“I did not ask the Minister about an arms embargo and do not want to hear about it. Why, against that backdrop, would we not institute a presumption of denial policy, which could be brought in overnight and put us to the forefront on these very important human rights issues?
Mitchell O’Connor: “The Deputy mentioned export licences. I said one military export licence was issued. We do not export arms. The key consideration in dealing with military export licence applications is to establish if there are concerns with the end-user or proposed end-use. This process may include consultation, as I outlined earlier.
“My Department consults with the Department of Foreign Affairs and Trade. In addition, end-user certificates are always required as a further control measure. End-user certificates provide information on the proposed transaction. They certify that the company will be the final recipient of the goods being exported and include an undertaking that the goods will not be used in connection with weapons of mass destruction.
“Individual licences are valid for the export of a specific quantity of goods to a specific end-user within a 12-month period. A new application must be made for any exports above that provided for on the original export licence. All new and repeat licence applications are subject to the full export licensing scrutiny process. All licence applications are considered in the spirit and objectives of the 2008 EU Common Position on Arms Exports.”
Daly: “Does the Minister presume that it is a coincidence that we have gone from zero arms sales to Qatar and declining arms sales to the UAE to a significant uptake in both of those figures in 2015? All of the arms exports to Saudi Arabia were in the category of ML5. That category includes weapon sites, bombing computers, gun-laying equipment and weapon control systems.
“These are not incidental bits of hardware. The issue of the destination and final end use actually makes no difference to our obligations under the EU common position, which states that if there is a risk of this military technology or equipment being used in the violation of human rights, then they should not be exported. That is the question that is being asked.
“It does not really matter if the weapon components stop off in another country on their way to Qatar. Our obligations in that instance are the same. I ask the Minister to look at the issue of a presumption of denial within the Department whereby, even as an interim measure, we could take a step and institute overnight that if anybody from these countries applies for a licence to export arms to Saudi Arabia, they can be refused. The Government has not dealt with that. I must ask the Minister about it. We are talking about lives, war crimes and a violation of human rights.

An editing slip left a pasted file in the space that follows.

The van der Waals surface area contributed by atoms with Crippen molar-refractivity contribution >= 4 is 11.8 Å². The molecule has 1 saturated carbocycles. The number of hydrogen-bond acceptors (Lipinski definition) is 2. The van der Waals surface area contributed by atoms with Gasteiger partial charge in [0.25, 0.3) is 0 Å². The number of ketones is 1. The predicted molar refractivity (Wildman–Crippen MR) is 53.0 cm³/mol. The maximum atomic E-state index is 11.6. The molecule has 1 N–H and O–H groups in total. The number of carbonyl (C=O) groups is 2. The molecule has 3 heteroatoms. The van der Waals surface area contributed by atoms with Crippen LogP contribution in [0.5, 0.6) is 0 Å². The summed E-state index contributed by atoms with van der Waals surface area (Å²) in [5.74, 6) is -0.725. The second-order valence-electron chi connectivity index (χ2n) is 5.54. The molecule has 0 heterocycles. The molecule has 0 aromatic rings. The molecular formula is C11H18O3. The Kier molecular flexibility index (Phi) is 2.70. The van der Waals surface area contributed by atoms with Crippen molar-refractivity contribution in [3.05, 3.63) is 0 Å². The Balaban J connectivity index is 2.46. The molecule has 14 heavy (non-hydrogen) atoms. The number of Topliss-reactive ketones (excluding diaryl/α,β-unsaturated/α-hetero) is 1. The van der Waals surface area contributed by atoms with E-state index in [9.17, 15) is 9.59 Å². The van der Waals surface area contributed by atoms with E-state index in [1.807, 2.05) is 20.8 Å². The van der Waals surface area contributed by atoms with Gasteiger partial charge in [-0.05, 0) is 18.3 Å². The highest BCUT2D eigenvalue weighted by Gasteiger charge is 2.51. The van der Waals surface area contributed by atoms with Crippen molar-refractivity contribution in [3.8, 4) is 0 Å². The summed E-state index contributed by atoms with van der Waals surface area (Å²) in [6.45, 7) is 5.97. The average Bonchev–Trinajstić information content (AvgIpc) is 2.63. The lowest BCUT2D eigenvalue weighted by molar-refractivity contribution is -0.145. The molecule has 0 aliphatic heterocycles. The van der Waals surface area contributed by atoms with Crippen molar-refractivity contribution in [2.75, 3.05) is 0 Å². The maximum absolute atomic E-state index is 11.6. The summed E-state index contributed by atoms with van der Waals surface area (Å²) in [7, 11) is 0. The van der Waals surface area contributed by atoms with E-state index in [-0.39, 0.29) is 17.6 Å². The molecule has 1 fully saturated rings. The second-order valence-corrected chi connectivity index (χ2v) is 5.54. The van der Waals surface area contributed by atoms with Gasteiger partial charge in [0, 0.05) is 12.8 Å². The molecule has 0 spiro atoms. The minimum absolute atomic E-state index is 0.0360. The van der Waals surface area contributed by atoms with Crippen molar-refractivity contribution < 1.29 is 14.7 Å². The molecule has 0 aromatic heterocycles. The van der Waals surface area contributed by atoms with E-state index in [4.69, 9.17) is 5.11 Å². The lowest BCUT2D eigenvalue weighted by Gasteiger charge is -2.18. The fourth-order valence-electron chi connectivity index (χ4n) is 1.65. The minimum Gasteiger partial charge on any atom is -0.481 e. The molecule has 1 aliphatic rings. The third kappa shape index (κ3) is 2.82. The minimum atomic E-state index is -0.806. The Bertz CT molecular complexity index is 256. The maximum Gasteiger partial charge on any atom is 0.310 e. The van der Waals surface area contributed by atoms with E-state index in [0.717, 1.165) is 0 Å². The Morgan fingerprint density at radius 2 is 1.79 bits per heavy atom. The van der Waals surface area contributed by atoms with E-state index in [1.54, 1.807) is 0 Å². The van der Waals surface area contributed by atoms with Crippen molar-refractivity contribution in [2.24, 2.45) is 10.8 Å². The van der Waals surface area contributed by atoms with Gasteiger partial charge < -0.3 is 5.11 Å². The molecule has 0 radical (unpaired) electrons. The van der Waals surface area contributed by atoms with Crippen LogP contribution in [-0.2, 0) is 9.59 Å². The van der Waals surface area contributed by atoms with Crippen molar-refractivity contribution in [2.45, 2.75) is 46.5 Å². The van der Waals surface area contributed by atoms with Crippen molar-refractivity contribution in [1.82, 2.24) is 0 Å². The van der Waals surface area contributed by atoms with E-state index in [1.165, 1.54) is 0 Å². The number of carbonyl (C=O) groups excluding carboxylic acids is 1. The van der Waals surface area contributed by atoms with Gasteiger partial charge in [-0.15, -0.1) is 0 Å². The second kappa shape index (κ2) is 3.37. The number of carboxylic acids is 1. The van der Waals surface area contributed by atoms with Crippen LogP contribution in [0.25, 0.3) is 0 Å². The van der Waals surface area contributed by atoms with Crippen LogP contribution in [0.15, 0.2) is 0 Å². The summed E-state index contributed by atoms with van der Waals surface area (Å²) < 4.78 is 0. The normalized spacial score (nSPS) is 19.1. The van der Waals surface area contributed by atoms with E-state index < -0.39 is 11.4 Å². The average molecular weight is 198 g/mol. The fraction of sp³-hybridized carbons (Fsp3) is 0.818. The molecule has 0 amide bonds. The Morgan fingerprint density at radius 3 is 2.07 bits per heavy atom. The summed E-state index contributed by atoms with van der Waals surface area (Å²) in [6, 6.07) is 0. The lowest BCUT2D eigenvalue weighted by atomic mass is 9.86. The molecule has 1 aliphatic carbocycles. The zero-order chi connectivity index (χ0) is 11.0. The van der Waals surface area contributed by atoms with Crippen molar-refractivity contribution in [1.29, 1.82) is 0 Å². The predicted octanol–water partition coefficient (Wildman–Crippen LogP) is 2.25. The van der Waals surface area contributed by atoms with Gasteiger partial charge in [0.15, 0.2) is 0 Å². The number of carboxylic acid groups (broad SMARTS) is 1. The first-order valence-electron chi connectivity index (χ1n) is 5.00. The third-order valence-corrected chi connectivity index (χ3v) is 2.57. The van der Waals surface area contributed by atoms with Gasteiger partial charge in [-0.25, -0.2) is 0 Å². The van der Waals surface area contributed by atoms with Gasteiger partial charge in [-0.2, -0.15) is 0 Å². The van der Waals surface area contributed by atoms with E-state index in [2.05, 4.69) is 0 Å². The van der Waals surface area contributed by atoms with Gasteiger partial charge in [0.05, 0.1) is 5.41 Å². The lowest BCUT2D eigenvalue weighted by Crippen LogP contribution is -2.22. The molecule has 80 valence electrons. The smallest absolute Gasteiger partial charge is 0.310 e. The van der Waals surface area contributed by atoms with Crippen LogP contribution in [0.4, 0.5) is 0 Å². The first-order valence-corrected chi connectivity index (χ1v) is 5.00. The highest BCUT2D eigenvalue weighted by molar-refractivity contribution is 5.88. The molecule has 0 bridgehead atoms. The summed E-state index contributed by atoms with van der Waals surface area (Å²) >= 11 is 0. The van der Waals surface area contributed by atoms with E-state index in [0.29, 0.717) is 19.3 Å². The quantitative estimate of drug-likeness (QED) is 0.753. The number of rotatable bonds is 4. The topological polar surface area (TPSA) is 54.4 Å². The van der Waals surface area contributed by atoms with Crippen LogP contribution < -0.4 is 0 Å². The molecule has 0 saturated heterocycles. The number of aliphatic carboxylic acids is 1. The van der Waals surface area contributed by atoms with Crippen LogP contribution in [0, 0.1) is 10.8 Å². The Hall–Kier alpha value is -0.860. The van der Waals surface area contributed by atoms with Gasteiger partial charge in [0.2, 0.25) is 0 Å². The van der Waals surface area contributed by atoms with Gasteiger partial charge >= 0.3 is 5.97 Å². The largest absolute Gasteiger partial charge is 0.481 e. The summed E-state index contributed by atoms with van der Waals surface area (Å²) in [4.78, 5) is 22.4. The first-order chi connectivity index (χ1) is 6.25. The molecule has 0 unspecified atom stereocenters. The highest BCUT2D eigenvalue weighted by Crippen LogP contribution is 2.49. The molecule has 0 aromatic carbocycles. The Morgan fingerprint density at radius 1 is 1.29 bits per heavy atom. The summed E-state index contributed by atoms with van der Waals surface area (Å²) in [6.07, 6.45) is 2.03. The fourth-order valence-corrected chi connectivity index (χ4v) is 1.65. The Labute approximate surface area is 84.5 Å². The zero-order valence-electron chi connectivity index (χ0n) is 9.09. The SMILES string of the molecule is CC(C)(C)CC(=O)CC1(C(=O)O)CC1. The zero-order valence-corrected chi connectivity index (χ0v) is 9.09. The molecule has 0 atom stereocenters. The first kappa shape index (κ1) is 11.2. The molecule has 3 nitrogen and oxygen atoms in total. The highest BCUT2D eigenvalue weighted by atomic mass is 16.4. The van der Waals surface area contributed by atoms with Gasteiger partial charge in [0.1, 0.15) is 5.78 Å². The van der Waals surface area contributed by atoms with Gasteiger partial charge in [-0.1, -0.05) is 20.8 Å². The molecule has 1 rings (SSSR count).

Mitchell O’Connor: “The information I have in front of me outlines that there was one military export with Saudi Arabia as its final end user destination. These were not for the production of arms. Sometimes they are components for helicopters and Jeeps. I do not think the Deputy can jump to the conclusion that we are exporting arms or components for arms. I do not think that the Deputy can do that at all…”
Daly: “That classification is there.”
Mitchell O’Connor: “…because our Department and the Department of Foreign Affairs and Trade take an extreme view and make sure that the applicants are denied if there are any questions to be asked in that instance.”
Taoiseach Enda Kenny with HRH Crown Prince Salman, Deputy Premier and Minister for Defence during visit to Saudi Arabia in January 2014
Further to the mass execution by Saudi authorities of Shia dissidents…
A recent paper published by Donnacha Ó Beacháin [Senior Lecturer in Politics/International Relations, and Director of Research at the School of Law and Government in Dublin City University] recalled Taoiseach Enda Kenny’s five-day trip to the Middle East in January of 2014 which saw him visit Saudi Arabia, Qatar and the United Arab Emirates.
Collectively the three economies had an estimated annual GDP of €1.2trillion, and Ireland had exported goods worth €626 million to Saudi Arabia in 2012. The taoiseach was joined on the trip by Minister for Enterprise, Jobs and Innovation (and former rival for the Fine Gael party leadership) Richard Bruton and over 100 senior executives from 87 companies…
Economics and trade dominated the taoiseach’s meeting with Saudi Arabia’s Crown Prince Salman. Eager to impress their hosts the delegation frequently made improbable comparisons between Ireland and the Arab states of the Persian Gulf. Patrick Moynagh, special advisor at the Saudi Arabian Monetary Agency, said that pre-Celtic Tiger Ireland and Saudi Arabia were ‘not that different given [their] backgrounds as colonised nations and the influence of an orthodox religion’.
The taoiseach warmed to this theme and told the Saudi Minister for Higher Education that the two states had a shared history of colonialism, famine and emigration.